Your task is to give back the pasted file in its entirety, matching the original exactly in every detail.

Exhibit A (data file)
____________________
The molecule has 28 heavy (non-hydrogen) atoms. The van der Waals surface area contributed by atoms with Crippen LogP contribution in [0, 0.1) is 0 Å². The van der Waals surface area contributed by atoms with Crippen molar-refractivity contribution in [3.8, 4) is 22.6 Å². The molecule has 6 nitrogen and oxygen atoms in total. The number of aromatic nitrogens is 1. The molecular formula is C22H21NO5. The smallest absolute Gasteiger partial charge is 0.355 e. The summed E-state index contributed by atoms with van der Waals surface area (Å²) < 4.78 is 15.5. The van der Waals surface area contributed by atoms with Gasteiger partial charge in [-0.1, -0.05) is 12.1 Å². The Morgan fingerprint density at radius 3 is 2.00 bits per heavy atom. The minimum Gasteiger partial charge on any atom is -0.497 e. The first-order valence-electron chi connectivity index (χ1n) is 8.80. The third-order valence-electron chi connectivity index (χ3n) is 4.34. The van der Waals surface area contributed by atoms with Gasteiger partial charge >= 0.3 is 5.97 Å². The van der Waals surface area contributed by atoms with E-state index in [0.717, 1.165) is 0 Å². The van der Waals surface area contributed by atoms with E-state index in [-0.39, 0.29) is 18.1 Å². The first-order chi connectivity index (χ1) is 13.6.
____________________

The molecule has 28 heavy (non-hydrogen) atoms. The van der Waals surface area contributed by atoms with Crippen LogP contribution in [0, 0.1) is 0 Å². The van der Waals surface area contributed by atoms with Crippen molar-refractivity contribution in [3.8, 4) is 22.6 Å². The molecule has 6 nitrogen and oxygen atoms in total. The number of aromatic nitrogens is 1. The molecular formula is C22H21NO5. The smallest absolute Gasteiger partial charge is 0.355 e. The summed E-state index contributed by atoms with van der Waals surface area (Å²) < 4.78 is 15.5. The van der Waals surface area contributed by atoms with Gasteiger partial charge in [-0.1, -0.05) is 12.1 Å². The Morgan fingerprint density at radius 3 is 2.00 bits per heavy atom. The minimum Gasteiger partial charge on any atom is -0.497 e. The first-order valence-electron chi connectivity index (χ1n) is 8.80. The third-order valence-electron chi connectivity index (χ3n) is 4.34. The van der Waals surface area contributed by atoms with Gasteiger partial charge >= 0.3 is 5.97 Å². The van der Waals surface area contributed by atoms with E-state index in [0.717, 1.165) is 0 Å². The van der Waals surface area contributed by atoms with E-state index in [-0.39, 0.29) is 18.1 Å². The first-order chi connectivity index (χ1) is 13.6.